Book Review: Sissy, A Coming-of-Gender Story, by Jacob Tobia
There is a brave new world for understanding humans. No one fits perfectly into the categories of male and female. Some of us just don’t fit comfortably in either box, mostly, or at all.
This is not necessarily about who we are attracted to; it is about who we are.
Before this recent generation of young adults, people who didn’t find a way to fit in a male or female box basically had two choices:
- Hide some of themselves to fit in
- Or live outside those boxes in private, or in subcultures where feminine men and masculine woman were accepted.
No one fits perfectly
Think back to your own childhood. Were you ever told not to do something because it was “for girls” and you were a little boy, or vice versa? It goes far beyond what you wore. It included toys and games that were for boys, for girls, or both. It included behavior, like boys don’t cry, girls don’t have muscles. It was OK to play in mixed groups, until it got too rough for girls or too intimate for boys.
Statistics show that 1.7 percent of American are born intersex. Intersex means that their bodies are not entirely male or female. The medical advice generally given to the parents is to pick one. That is 1 or 2 people out of every thousand who were assigned an identity.
That doesn’t mean that your plumbing, your genes, or your hormones have to be not-all male or not-all-female for you to feel like a misfit in your gender. Gender holds a long, long, long list of what women and men should be.
I can name a dozen ways that I am more male than female. It’s not how I look: I present female. But those who know me, personally, can see many traits that are typically male. I came to peace with my maleness, but there was struggle; I don’t think I am unusual in that way. In what ways do you come to peace, or stifle, your traits that fit better in the other gender?
About Sissy: A Coming of Gender Story
On Goodreads, I reviewed the book as follows:
Remarkable memoir, especially from such a young adult. This book is for anyone who wants to understand gender. It’s for anyone’s internal tomboy girl and sensitive boy, straight or gay, gender conforming or not. It’s for the friends and parents of gender nonconforming people, who want an example of a life facing this transition.
Jacob Tobia does a good job of explaining the social history of gender nonconforming people, in general, while telling a personal story. This book is accessible to people who don’t know any nonbinary people. Jacob transitions from he to they. His parents transition, too, from “his parent” to “their parent.” None of this is easy. Most of it is told with humor and grace.
The audiobook gets all the nuances of tone. I enjoyed it more than I think I would have enjoyed reading it on the page.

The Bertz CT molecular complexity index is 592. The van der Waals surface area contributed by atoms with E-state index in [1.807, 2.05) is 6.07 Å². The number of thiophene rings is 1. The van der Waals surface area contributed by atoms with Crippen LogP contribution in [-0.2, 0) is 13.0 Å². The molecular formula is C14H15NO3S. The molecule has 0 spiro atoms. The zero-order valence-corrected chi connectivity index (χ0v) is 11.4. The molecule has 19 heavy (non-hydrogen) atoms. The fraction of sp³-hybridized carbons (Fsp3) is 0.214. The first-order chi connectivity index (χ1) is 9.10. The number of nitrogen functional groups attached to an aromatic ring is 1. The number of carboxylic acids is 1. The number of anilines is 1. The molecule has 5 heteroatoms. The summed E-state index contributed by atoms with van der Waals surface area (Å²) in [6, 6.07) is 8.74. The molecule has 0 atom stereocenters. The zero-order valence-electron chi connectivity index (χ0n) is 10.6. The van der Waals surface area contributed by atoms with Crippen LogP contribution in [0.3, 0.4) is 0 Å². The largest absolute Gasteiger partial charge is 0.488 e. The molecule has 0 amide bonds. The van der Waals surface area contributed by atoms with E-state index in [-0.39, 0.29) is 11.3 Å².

More about gender nonconforming Americans
Current demographic studies of transgender and nonbinary people are muddled because the surveys and studies have not settled on the right questions to ask. Are “genderqueer or gender nonconforming” people transgender or nonbinary? If a transgendered woman has only one choice, does she choose “transgender” or “woman”? In any case, studies show that over a million Americans are transgender/gender nonconforming; the trend is here.
It is more prevalent in the generation of young adults, probably because they are more supported now than ever before in American society. However, transgendered women (and particularly POC women) face high rates of violent crime. This is not an easy road to walk down. Do not make the mistake of thinking that this is a frivolous choice that young adults are playing with.
Transgender, until recently, was a term used for people who were told they were male at birth, but felt and acted female, or vice versa. This is not a brand new thing! Every culture in the world has people in it who have a male identity at birth and grow up to be female, or vice versa. They donned the dress of the other gender and lived their authentic life. There are several folk songs about women who bound their breasts and took to the sea, like The Female Rambling Sailor.
It was after World War II that surgical techniques were developed to reconfigure genitalia to match a person’s identity. GLAAD.org begins the history with Christine Jorgensen in 1952. As you can see, however, it goes back much further.
For some, being female or male was a way to live an authentic life. For transgender people, they became authentic in the gender they were not born into.
It is also not brand new to humankind that some people do not belong at either pole of the gender binary. Not female. Not male. The inclusion and honoring of people who were both male and female was known to cultures in the Americas, and also in Asia. They were prized by some Native American communities, where they were called “two-spirit” people.
Nonbinary people are speaking out. If you don’t know anyone to speak to about this, read the book. If reading a book is too much for you, consider one of these blog posts from GLAAD.org.
In America today, many young adults are seeking to find a way through adulthood without a label of male or female, he or she. If they want to be called “they,” let them.
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